GREGORY D. DORSEY, Defendant Below, Appellant,
STATE OF DELAWARE, Plaintiff Below, Appellee.
Submitted: October 30, 2018
Below-Superior Court of the State of Delaware Cr. ID No.
VAUGHN, SEITZ, and TRAYNOR, Justices.
COLLINS J. SEITZ, JR. JUSTICE
consideration of the appellant's Supreme Court Rule 26(c)
brief, the State's response, and the record on appeal, it
appears to the Court that:
February 2, 2018, a Superior Court jury found the appellant,
Gregory D. Dorsey, guilty of Drug Dealing, Aggravated
Possession, and Drag Racing. The parties agreed that the
Aggravated Possession conviction merged with Drug Dealing for
sentencing. After granting the State's motion to declare
Dorsey a habitual offender under 11 Del. C. §
4214(a), the Superior Court sentenced Dorsey as follows: (i)
for Drug Dealing as a habitual offender, fifteen years of
Level V incarceration, suspended after two years and
completion of the Key program for eighteen months of Level
III probation; and (ii) Drag Racing, thirty days of Level V
incarceration suspended for six months of Level II probation.
This is Dorsey's direct appeal.
trial, Detective Matthew Rosaio of the Wilmington Police
Department testified that he was on patrol on March 30, 2017
when he saw a car suddenly accelerate to a high rate of
speed, causing the wheels to spin on the tires. Detective
Rosaio directed the car to pull over. There were two
individuals in the car-Dorsey was the driver. When Dorsey
rolled down the window, Detective Rosaio recognized a strong
odor of PCP.
Detective Rosaio's direction, Dorsey exited the car. He
was searched for PCP, but the police found no drugs on him.
Dorsey was wearing a lanyard around his neck with a container
holding his ID card and a cell phone. During a search of the
car, police officers found a vial of PCP in the glove box.
The other occupant of the car had approximately $800 in cash.
Dorsey initially claimed more than half of that money
belonged to him, but then said it was not his after he
started to fill out a form for return of the money.
police were not able to determine that the number for the
cell phone around Dorsey's neck or that the number for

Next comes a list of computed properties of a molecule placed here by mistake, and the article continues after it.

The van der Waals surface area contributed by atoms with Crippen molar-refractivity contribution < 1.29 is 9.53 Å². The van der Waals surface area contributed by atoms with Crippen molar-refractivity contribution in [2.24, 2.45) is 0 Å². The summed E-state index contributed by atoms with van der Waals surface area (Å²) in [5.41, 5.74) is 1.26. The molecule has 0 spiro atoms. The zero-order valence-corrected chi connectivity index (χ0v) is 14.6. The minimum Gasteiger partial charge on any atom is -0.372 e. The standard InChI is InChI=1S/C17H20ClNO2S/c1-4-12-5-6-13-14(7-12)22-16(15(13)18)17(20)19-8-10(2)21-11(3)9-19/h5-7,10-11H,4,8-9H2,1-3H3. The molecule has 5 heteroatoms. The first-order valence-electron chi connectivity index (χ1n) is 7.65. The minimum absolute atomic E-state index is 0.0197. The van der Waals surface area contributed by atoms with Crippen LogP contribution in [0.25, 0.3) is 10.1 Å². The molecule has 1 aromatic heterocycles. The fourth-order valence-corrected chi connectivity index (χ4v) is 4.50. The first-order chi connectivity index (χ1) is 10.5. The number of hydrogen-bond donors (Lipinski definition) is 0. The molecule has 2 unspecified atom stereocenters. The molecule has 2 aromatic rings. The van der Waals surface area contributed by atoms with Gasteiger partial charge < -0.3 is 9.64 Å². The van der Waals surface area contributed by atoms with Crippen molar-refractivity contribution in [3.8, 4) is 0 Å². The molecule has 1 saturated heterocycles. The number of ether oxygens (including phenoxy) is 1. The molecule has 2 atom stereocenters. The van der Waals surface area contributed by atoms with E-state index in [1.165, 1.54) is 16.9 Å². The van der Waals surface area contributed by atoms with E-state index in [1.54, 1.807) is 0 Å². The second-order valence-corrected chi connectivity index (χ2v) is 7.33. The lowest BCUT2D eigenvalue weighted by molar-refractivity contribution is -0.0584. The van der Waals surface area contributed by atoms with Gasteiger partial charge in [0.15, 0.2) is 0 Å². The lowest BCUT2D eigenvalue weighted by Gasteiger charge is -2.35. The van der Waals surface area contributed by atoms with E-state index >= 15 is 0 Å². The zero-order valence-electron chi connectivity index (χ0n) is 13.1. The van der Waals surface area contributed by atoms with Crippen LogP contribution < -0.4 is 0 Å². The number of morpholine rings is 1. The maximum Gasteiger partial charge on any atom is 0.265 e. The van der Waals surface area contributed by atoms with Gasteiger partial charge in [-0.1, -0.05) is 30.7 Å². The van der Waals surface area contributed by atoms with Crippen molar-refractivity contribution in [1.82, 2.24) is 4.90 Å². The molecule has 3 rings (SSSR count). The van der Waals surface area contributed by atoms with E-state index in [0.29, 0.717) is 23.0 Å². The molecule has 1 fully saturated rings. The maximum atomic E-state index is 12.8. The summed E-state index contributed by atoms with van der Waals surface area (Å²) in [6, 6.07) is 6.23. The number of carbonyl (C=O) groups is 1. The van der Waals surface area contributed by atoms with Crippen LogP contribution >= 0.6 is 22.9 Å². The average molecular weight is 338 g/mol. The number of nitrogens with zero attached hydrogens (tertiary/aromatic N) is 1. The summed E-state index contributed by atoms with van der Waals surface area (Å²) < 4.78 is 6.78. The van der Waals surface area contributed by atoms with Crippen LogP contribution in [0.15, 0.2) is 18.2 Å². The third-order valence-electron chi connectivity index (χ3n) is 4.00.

the other cell phone found in the car belonged to Dorsey or
the other occupant of the car. There was no fingerprint or
DNA collection or testing. There was no audio or video
recording of the stop or Dorsey's comments to the police.
employee of NMS Labs testified that the vial found in the car
contained 6.32 grams of PCP. Detective Trevor Riccobon of the
New Castle County Police Department testified as an expert
witness. He opined that, based on the amount of PCP and
certain language in the text messages on the cell phone
around Dorsey's neck, the PCP found in the car was for
distribution, not personal use.
defense called the owner of the car as a witness. She
testified that she had given the car passenger permission to
use the car on March 30, 2017. She did not know Dorsey was
going to drive the car. She also testified that the PCP found
in the car did not belong to her.
appeal, Dorsey's counsel ("Counsel") filed a
brief and a motion to withdraw under Supreme Court Rule
26(c). Counsel asserts that, based upon a complete and
careful examination of the record, there are no arguably
appealable issues. Counsel informed Dorsey of the provisions
of Rule 26(c) and provided Dorsey with a copy of the motion
to withdraw and the accompanying brief.
Counsel also informed Dorsey of his right to identify any
points he wished this Court to consider on appeal. Dorsey has
raised one point for this Court's consideration. The
State has responded to the Rule 26(c) brief and has moved to
affirm the Superior Court's judgment.
When reviewing a motion to withdraw and an accompanying brief
under Rule 26(c), this Court must: (i) be satisfied that
defense counsel has made a conscientious examination of the
record and the law for arguable claims; and (ii) conduct its
own review of the record and determine whether the appeal is
so totally devoid of at least arguably appealable issues that
it can be decided without an adversary
presentation. We note that Dorsey's conviction for
Drag Racing is not subject to appellate review by this Court
because the thirty-day sentence for that conviction does not
meet the Court's jurisdictional requirements. This
Court's constitutional ...